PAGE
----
Lizzy's On The Green

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Newington Green’s best coffee is found on the green itself, in a kiosk. Bittersweet and black-cherried Alchemy beans should provide a draw to caffeine aficionados, while the smoked creamed corn and jalapeños on toast, fish finger sandwiches and cakes baked on site each day are reason to shun takeaway and instead stay and eat; there are a decent number of tables and chairs on the shaded decking.

Jolene follows Westerns Laundry and Primeur, both from David Gingell and Jeremie Cometto-Lingenheim. It iterates on those restaurants’ principles while bringing something new to what they have accreted — lightly-worn, plainly-spoken hospitality. That approach manifests in a scrawly blackboard menu, long on assemblies of good ingredients exchanging sideways glances: pork and green sauce, buttermilk and plums, ravioli and sage butter. Continental Europe stakes an assertive claim, with exceptional crisp, buttery croissants, palmiers, madeleines, charcuterie, anchovies, and cheeses featuring heavily. So too does a shrewd, brisk list of natural wine.

Acoustic Brasserie

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Twelve years ago, Acoustic Brasserie (née Cafe) was a bit of a brunch find — with a menu featuring mounds of smashed avocado and feta on toast, remarkably consistent variations on poached eggs and hollandaise on muffins, Turkish eggs with sucuk and flatbreads, and a pretty serviceable full English. All that might now be a bit vanilla, but the Acoustic benefits from an enviable morning sun trap and remains a dependable and crowd pleasing weekend spot. Acoustic has recently opened a second location on Stoke Newington Church Street.

Trangallan

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This charming Galician restaurant describes itself as ‘gastro-cultural’; reflecting, perhaps, their relatively frequent hosting of winemakers dinners, and occasional flamenco nights. Tapas, which generally range between £5 and £15, are a step beyond patatas bravas and palid boquerones — think wild sea bass on black rice with seasonal greens; Iberian secreto pork with turnip tops; and superior platters of cured meats. The £18 weekday lunch menu is worth noting, particularly on a warm day when the restaurant spills out onto the sun trap of a pavement shared with the Acoustic Cafe.

Oivita Pizzeria

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There are a couple of pizzeria/trattoria type restaurants on the edges of the green, but this relative newcomer, a short stroll to the south, is the best of the lot. Neapolitan-style pizzas tick the wood-fired, blistered and puffed edged, sloppy floppy middle boxes, while toppings are traditional and service genial. A pizzaiolo can be judged by the quality of his Napolitana — and Oi Vita’s is pretty good, with just the right number of quality capers and anchovies cutting through a sweet, if perhaps overly generous, tomato base. That said, the fresh Italian sausage and egg finished Uovo is also worth a look. Small, rustic, independent.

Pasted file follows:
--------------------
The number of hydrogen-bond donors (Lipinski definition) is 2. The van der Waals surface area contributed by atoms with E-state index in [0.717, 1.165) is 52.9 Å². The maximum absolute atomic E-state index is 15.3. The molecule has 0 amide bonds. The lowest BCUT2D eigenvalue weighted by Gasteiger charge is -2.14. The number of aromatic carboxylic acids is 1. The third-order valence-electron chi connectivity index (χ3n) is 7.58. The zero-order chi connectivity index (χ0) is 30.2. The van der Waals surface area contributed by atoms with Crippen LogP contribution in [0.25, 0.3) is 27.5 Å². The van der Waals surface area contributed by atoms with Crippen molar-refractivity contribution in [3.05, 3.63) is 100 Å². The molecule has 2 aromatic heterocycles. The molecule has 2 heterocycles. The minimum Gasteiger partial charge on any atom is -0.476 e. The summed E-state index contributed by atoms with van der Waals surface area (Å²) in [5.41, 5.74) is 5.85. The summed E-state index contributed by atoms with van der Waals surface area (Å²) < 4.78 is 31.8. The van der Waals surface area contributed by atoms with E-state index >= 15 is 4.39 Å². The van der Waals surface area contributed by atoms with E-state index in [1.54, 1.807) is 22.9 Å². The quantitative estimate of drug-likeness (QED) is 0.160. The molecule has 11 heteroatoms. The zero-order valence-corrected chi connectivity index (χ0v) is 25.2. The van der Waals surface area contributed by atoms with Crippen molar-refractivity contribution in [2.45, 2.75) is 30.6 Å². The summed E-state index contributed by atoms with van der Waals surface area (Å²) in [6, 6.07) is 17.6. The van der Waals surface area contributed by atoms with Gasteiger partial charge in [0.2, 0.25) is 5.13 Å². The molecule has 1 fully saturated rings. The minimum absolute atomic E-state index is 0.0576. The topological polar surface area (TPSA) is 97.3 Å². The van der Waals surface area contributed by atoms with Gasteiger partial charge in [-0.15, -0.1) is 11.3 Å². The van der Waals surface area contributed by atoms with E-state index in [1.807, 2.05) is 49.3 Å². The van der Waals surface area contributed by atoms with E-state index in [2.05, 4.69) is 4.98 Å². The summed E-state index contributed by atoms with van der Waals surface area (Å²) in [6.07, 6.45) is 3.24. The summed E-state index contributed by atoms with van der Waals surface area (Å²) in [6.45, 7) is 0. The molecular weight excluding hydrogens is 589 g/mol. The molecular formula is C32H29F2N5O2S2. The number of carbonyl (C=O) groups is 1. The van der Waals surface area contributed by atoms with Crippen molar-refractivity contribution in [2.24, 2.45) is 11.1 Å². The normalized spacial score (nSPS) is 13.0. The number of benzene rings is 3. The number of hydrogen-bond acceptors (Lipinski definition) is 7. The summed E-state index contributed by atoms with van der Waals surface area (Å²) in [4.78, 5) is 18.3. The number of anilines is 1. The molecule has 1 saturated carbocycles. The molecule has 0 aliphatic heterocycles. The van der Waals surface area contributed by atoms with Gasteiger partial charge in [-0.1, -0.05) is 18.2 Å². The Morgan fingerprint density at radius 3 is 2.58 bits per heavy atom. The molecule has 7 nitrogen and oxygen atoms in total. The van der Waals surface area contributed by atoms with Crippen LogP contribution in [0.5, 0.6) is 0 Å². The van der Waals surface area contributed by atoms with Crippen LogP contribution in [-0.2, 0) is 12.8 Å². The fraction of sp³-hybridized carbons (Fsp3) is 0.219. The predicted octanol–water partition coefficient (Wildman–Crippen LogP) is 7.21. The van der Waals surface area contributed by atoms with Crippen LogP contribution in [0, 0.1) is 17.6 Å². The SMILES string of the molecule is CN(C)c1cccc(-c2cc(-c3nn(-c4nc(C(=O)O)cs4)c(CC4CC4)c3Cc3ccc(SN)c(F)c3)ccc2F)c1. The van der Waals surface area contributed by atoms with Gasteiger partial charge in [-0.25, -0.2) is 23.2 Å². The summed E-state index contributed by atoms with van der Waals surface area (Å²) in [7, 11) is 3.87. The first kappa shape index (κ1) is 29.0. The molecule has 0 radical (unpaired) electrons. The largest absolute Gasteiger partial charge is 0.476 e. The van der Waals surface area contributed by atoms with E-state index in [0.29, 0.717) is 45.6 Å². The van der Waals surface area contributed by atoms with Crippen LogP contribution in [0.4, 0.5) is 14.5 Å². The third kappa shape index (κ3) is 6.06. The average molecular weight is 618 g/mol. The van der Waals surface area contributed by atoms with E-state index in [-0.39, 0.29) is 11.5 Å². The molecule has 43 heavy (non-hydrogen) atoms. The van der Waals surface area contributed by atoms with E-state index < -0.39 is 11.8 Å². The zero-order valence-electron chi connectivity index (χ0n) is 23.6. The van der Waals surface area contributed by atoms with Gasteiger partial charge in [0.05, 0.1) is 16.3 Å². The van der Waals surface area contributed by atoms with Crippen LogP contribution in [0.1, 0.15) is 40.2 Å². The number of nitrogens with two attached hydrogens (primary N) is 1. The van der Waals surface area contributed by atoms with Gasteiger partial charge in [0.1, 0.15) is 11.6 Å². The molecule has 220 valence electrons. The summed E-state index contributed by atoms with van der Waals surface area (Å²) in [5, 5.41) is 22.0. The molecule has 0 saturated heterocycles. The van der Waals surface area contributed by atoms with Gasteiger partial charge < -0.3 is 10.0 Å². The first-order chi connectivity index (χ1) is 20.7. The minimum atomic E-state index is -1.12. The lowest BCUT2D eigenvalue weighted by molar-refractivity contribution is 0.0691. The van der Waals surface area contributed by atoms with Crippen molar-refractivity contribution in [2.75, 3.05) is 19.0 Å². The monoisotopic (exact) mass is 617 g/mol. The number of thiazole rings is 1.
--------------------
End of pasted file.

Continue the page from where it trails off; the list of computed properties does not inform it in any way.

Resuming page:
Salvation in Noodles

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Described as a ‘Dalston’ site, but a restaurant that Newington Green should claim its own, Salvation in Noodles is an excellent modern Vietnamese restaurant, currently operating delivery only. It’s pretty much mandatory to order phu quoc (fish sauce and garlic tossed fried chicken wings) as a starter to share. After that, pho ga (chicken) and bun rieu (crab soup with prawns, pork belly and crab and pork dumplings) stand out among the aromatic fresh noodles soups, while bun nem nuong (pork patties with cold rice vermicelli salad) is a contender for best dish — the base a refreshing mix of sweet, sour, salty, crunchy and cooling.

Primeur

Asparagus, courgettes, and peas at Primeur ritaparadis/Instagram

Situated on Petherton Road, a wide tree-lined avenue between Newington Green and Highbury, the elder sibling of the acclaimed Western’s Laundry is surely one of London’s most appealing restaurants for a sunny summer’s evening; when rolled back, its ex-motor garage doors allow golden rays to bathe the convivial room. There’s a certain nonchalance to Primeur’s take on Franglish bistronomy, though that appears based on the knowledge that their low-intervention wines and the food on offer are quality — deceptively simple small plates of lamb consommé and spring vegetables; onglet, onions and wet garlic; grey mullet, olive oil and lemon. 

Asparagus, courgettes, and peas at Primeur ritaparadis/Instagram

Feest at the Greenhouse N16

This unexpectedly cavernous greenhouse-like arena at the bottom of Green Lanes is included here partly for the benefit of freelancers: for those ready to commit, there is a co-working space at which you can book regular time; others can sit in the cafe space and benefit from a relatively industrious vibe/settle down to an hour or two of Facebook and Instagram once they’ve ordered from the industrious kitchen. There are nourishing salads and freshly made sandwiches as standard, Kilner jars of housemade ferments suggest they mean business, and the daily specials board is worth looking to for seasonal and weather appropriate curries, soups and stews. 

Antepliler Baklava Salonu

Those familiar with the northern end of Green Lanes will know the Antepliler name through this enterprise’s Haringey-based Restaurant, Doner grill and Kunefe bar. An eponymously titled baklava-focused satellite at the southern end of the road might not bustle and hum in the same way as the other sites, but is certainly of note. Both exterior and interior are modest — hidden behind perspex shields are seven or eight trays of masterful baklava, all of which hit that sweet spot between textured and sticky, sweet but not sickly. There’s a coffee machine too. Sometimes it works.